You’d already have paid the necessary fees before entering, so just keep on insisting that you’ve done so and they’ll leave you alone.
India is one of the best places to take street photography because you get to capture perfect moments amidst the busy streets with a vibrant backdrop. But be careful when you take snaps of people.
Most locals just want to see how they look like through the lens of your DSLR for a cheap thrill. But there are also those who’d ask for money in exchange for your snaps – except they’ll only demand for it after you’ve pressed your shutter.
Always check if photography is allowed, especially at certain religious sites, because you might anger the religious men residing there – especially at the monkey temple in Jaipur.
Confidence is key in India, so always act like you know where you’re going and don’t look like a lost lamb – even if you are lost. When you’re on the move, the locals are less likely to approach you to sell overpriced stuff, and you won’t have rickshaws swarming towards as you walk along the road.
It’s perfectly fine if you want to breathe, talk, walk, and eat like the locals, but you’ve got to do it properly – so that you don’t offend anyone with your cultural misappropriation.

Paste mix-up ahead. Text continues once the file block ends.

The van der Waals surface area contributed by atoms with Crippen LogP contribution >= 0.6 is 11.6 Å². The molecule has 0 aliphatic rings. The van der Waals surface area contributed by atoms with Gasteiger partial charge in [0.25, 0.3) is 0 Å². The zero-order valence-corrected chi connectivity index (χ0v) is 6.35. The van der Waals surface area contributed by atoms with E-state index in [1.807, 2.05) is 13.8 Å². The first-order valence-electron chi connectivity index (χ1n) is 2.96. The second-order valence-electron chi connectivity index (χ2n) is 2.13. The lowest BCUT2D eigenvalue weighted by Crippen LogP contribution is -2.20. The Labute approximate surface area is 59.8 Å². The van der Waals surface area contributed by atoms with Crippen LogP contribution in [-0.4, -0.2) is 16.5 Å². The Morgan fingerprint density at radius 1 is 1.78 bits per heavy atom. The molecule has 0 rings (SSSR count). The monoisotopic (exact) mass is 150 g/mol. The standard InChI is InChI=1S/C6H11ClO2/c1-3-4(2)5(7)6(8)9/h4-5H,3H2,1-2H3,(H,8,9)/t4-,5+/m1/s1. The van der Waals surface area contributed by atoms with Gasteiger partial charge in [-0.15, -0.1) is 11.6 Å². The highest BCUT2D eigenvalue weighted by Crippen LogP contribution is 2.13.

Headscarves are provided at Gurudwara Bangla Sahib. Source
When visiting temples, always wear clothes that don’t reveal too much skin, and abide by the rules of taking off shoes. If you’re up for eating with your hands, use your right hand – the left hand is commonly used to clean up after yourself with after going to the toilet.
The scenery in India can get pretty romantic, but restrain yourself – public displays of affection are frowned upon there.
If you’ve been scared off from reading about the troublesome steps needed to get a SIM card in India, don’t fear – it’s actually pretty easy.
Head over to the nearest Airtel equipped with your passport, passport-sized photo, visa and a secondary contact number in India (preferably the person in charge of your accommodation). If you don’t have spare photos, there are usually passport photo-taking services nearby where you can get six photos for just two dollars.
It will take a while because of the long form that needs to be filled up but it’s worth the wait for data that is super essential in India, especially for getting around.